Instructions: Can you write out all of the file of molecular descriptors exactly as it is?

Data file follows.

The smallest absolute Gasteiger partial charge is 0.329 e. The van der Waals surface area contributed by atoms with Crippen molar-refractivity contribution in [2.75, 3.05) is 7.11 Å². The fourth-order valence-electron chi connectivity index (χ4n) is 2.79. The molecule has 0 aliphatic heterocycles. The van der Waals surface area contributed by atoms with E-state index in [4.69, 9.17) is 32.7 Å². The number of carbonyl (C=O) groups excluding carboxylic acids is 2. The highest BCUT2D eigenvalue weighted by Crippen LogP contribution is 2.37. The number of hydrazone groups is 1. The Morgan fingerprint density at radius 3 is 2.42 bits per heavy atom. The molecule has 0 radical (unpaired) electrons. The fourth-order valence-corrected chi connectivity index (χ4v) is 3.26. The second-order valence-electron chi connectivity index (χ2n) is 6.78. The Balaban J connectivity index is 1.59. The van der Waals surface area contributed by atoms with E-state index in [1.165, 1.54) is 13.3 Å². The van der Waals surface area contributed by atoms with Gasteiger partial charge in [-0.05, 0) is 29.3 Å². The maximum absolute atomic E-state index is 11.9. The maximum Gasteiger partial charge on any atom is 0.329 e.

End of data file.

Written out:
The smallest absolute Gasteiger partial charge is 0.329 e. The van der Waals surface area contributed by atoms with Crippen molar-refractivity contribution in [2.75, 3.05) is 7.11 Å². The fourth-order valence-electron chi connectivity index (χ4n) is 2.79. The molecule has 0 aliphatic heterocycles. The van der Waals surface area contributed by atoms with E-state index in [4.69, 9.17) is 32.7 Å². The number of carbonyl (C=O) groups excluding carboxylic acids is 2. The highest BCUT2D eigenvalue weighted by Crippen LogP contribution is 2.37. The number of hydrazone groups is 1. The Morgan fingerprint density at radius 3 is 2.42 bits per heavy atom. The molecule has 0 radical (unpaired) electrons. The fourth-order valence-corrected chi connectivity index (χ4v) is 3.26. The second-order valence-electron chi connectivity index (χ2n) is 6.78. The Balaban J connectivity index is 1.59. The van der Waals surface area contributed by atoms with E-state index in [1.165, 1.54) is 13.3 Å². The van der Waals surface area contributed by atoms with Gasteiger partial charge in [-0.05, 0) is 29.3 Å². The maximum absolute atomic E-state index is 11.9. The maximum Gasteiger partial charge on any atom is 0.329 e.